Bank], which are central to our heritage and crucial to our history,” said Netanyahu. Trump said the Israeli prime minister had given him a map of the areas in the West Bank where Israel was prepared to cede territory. If true, that would be something new from Netanyahu, who was leader while John Kerry unsuccessfully sought to kick-start negotiations while he was chief envoy under President Barack Obama. Trump did not mention Gaza or refugees during his speech, although these appear to be considered in a corresponding 181-page report detailing the plan, which is being sponsored by three Arab states: Oman, Bahrain and the United Arab Emirates. Saudia Arabian leaders backed Trump’s efforts, but Jordanian leaders were critical of the plan. Analysts, such as BICOM’s chief executive James Sorene, had earlier said the plan would be “ridiculed” if it did not tackle the issue of millions of Palestinian refugees, many living in camps in neighbouring Jordan and Syria.

Muddle East: Map of plan

The British Jewish group Yachad, which advocates a two-state solution, said it was a “one-sided deal that will only prolong the Israeli-Palestinian conflict, weaken the peace camp and strengthen extremists on both sides”.  Editorial comment, p16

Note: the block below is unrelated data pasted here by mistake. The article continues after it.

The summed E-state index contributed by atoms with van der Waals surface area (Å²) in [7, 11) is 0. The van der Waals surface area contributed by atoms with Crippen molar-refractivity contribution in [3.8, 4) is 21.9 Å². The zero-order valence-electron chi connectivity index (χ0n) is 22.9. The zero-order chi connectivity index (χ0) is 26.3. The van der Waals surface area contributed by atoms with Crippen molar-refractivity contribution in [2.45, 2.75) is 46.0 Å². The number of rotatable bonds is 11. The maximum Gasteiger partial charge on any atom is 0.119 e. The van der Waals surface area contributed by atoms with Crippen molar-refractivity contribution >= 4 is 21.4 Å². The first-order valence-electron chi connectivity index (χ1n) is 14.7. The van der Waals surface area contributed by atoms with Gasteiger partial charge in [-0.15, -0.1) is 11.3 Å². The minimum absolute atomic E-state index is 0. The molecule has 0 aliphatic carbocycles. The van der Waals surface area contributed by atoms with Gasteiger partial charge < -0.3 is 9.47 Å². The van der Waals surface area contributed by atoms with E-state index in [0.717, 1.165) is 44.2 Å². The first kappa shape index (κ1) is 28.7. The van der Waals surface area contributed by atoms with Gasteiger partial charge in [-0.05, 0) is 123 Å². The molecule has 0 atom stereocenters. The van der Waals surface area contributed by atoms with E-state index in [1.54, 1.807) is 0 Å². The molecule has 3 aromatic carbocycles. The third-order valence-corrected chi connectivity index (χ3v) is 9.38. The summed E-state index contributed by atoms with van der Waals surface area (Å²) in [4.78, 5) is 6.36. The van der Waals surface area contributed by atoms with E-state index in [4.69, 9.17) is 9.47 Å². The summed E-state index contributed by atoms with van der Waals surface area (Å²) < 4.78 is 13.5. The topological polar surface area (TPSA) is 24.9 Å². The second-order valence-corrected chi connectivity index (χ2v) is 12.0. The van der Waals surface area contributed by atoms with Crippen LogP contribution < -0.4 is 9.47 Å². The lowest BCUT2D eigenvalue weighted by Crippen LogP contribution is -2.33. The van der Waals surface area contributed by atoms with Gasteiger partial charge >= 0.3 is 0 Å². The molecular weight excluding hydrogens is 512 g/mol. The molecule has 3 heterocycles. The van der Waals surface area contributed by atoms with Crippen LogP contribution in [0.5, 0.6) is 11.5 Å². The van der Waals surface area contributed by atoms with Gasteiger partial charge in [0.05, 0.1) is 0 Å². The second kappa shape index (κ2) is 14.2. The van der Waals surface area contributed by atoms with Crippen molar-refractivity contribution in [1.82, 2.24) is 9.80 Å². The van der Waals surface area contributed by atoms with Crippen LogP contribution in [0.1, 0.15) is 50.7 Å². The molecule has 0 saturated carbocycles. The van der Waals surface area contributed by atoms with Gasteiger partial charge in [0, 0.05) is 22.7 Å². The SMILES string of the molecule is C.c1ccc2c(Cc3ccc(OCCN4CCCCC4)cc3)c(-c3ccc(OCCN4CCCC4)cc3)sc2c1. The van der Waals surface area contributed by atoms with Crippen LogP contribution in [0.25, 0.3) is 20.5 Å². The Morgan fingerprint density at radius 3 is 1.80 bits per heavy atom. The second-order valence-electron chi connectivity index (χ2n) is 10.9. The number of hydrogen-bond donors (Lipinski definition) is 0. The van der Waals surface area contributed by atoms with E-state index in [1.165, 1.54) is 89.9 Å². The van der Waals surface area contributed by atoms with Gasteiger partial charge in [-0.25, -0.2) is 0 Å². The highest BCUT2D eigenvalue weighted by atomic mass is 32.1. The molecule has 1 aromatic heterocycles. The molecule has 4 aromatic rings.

JEWISH NEWS’ LABOUR 641 MPs HUSTINGS RELOCATED back IHRA The community’s only Labour leadership hustings is moving to a 900-seat venue after tickets sold out in under an hour. At the event, chaired by ITV political editor Robert Peston, frontrunner Keir Starmer, Rebecca Long-Bailey, Lisa Nandy and Emily Thornberry will be quizzed at the Liberal Jewish Synagogue. It is organised by Jewish News, Jewish Labour Movement (JLM) and Labour Friends of Israel. The 13 February hustings will be a key moment for the contenders to be tackled on their response to antisemitism in the party over the past four years and set out their plans to address the scourge and the upcoming report of the Equalities and Human Rights Commission. They will also face questions on domestic and international topics, both of specific communal and wider national interest. The hustings had been due to take place at JW3, where

Rebecca Long-Bailey

such hustings are usually held, but the demand for tickets far outstripped capacity and JLM decided to switch to a larger hall. “This wasn’t an easy decision,” said JLM chair Mike Katz said. “We are moving to accommodate as wide an audience as possible and to ensure the demand for tickets is met.” JLM’s autumn one-day conference will still take place at JW3. • The 90 minute event will kick off at 7.15pm. Tickets can be booked via http://www.jewish labour.uk. Those who booked via JW3 have been contacted with details to transfer their tickets to the new venue.